Man Wins $1.2 Billion for Mother's Death in Case Against Nursing Home
A Florida man who valued his mother's life like a "treasure" was compensated in like dollars on Monday after a Polk County jury awarded him more than $1.2 billion in a negligence case against a nursing home where she died after suffering 17 falls.
"He is grateful that the jury saw the value of his mother's life," Bennie Lazzara Jr., a lawyer representing the man, Gary Townsend told The Ledger. "To him, she was a treasure. The jury valued her the same way."
The jury deliberated just over one hour before deciding to award Townsend $220 million in damages and $1 billion in punitive damages to end the lawsuit that was first filed in 2009.
The lawsuit charged that Gary Townsend's mother, Arlene Townsend, 69, stayed at the nursing home, Auburndale Oaks Healthcare Center, from 2004 until her death in 2007. During this time, she fell 17 times due to improper supervision.
Ruiz-Caruz, another attorney representing Townsend's estate, told WFLA.com that the case was about "corporate fraud, corporate greed."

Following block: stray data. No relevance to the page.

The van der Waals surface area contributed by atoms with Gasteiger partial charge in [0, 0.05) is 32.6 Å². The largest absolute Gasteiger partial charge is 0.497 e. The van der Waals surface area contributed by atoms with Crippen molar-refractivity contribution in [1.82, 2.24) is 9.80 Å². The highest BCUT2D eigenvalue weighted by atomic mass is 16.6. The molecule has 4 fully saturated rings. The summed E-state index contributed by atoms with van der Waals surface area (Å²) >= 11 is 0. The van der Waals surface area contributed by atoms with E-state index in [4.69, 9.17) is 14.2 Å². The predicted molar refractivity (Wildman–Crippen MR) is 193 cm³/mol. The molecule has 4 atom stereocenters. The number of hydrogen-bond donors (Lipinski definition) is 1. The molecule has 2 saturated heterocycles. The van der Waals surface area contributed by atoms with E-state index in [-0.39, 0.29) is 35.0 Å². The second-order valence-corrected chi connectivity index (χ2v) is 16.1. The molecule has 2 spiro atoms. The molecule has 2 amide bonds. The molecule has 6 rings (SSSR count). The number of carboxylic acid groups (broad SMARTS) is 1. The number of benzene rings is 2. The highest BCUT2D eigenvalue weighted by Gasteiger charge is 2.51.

"It was an enterprise of a conglomerate that took over a nursing home in Polk County and looted the assets of the company, short-staffed it, under budgeted it, and as a result, the nursing home residents were suffering," he said. "Ms. Townsend was one of those nursing home residents that suffered and ultimately died as a result of those acts."
Trans Healthcare Inc. and Trans Healthcare Management were noted as the defendants in the case. Court records note that the companies contended they only operated the nursing home until Sept. 30, 2004, and they stopped participating in the lawsuit.
A default judgment, however, was entered against them in 2011.
Instead of deciding liability at the trial, jurors were instructed to determine the amount of money in damages and they came up with the staggering award.
Circuit Judge J. Dale Durrance rejected requests from the defendants to set aside the default judgments.
Lawyers for the companies later presented arguments and evidence during the trial on what they considered appropriate damages.
Apparently, they weren't convincing enough.
Lazzara said his office will now concentrate of collecting damages from the defendants however possible.
"It's one step in the fight, but it's a significant one," he said of Monday's verdict.
He said the verdict should be seen as the jury sending a message to nursing homes that mistreat their residents and that it would not be tolerated. "Especially not in Polk County," he said.
Another Polk County jury awarded a $114 million verdict against Trans Healthcare Inc. and Trans Healthcare Management in 2010 for a different nursing home abuse case. Efforts to collect on those damages remain pending.